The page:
I understand that beyond being a literary agent, you are also an intellectual property lawyer. I imagine intellectual property rights have significantly transformed in the Internet Era. If we were to focus on the basics, what questions would you advise writers to ask during the initial stages of the publishing process?
Make sure that before you sign any publishing deal that you continue to own the rights to your work – that you’re granting your publisher a license to publish the work, but not own it outright. I’d always advise finding a publishing attorney (not your brother-in-law the divorce attorney) to review a contract.
As someone who often hears and reads story pitches, do you have any advice for being concise during a pitch, while still generating interest?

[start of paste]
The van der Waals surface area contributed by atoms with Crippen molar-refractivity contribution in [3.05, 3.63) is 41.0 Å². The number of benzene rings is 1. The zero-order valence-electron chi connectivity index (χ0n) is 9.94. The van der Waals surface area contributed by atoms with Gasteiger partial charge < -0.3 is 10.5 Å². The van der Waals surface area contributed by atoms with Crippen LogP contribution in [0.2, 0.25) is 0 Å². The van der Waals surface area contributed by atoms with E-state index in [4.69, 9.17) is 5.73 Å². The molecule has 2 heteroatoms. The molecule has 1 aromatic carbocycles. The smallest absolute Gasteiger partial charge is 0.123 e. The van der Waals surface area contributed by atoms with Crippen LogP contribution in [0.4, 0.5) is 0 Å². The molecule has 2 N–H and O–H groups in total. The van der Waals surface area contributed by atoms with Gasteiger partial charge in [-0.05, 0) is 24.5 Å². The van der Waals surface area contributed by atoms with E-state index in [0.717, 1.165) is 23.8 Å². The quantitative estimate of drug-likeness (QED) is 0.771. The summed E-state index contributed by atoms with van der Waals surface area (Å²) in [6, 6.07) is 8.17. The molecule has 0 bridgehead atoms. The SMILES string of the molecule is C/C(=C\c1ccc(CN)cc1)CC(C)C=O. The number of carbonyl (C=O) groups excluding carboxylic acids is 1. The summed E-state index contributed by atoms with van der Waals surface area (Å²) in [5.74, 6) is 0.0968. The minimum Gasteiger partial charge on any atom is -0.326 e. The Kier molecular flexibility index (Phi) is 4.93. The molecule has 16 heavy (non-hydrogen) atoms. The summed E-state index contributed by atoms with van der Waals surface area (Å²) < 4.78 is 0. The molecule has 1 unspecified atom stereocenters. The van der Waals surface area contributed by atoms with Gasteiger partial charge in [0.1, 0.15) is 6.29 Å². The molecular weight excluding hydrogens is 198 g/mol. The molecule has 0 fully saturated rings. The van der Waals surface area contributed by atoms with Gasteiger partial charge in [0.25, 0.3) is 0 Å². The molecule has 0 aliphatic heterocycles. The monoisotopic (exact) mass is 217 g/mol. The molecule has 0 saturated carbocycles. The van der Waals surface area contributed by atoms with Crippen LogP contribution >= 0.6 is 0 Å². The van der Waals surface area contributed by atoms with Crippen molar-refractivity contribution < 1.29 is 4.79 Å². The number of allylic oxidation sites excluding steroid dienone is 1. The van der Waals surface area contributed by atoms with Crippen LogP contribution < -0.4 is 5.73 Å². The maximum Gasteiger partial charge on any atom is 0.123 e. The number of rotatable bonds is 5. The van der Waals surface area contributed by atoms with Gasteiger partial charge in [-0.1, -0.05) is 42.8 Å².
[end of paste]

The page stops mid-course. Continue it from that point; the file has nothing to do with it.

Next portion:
I never like the idea of “pitches” – that always feels too Hollywood to me. Think of being able to describe your book in a few sentences, but don’t get hung up on the actual wording of the description: what’s important is the idea behind the book, not the actual words that are used to make up your brief description of your work. The big problem is not the actual words, but that you’re spending time working on a project that might feel too familiar, or somehow turn a reader off. A couple of examples: I see a lot of women’s fiction where X [husband, sister, mom] dies and Woman has to return to [husband’s home, Woman’s home, mom’s home] to figure out what happened, and in so doing resolves the central issue in Woman’s own life. When I see this kind of familiar plot, it’s generally something I’ll skip reading because it feels too familiar. Similarly, reading about child molesting is often a big turn-off. These types of topics (too familiar, too off-putting) may make a publishing professional less excited about your work no matter how dazzling the “pitch” is.
Keep in mind that a pitch can be extremely effective: as a tool to describe your book,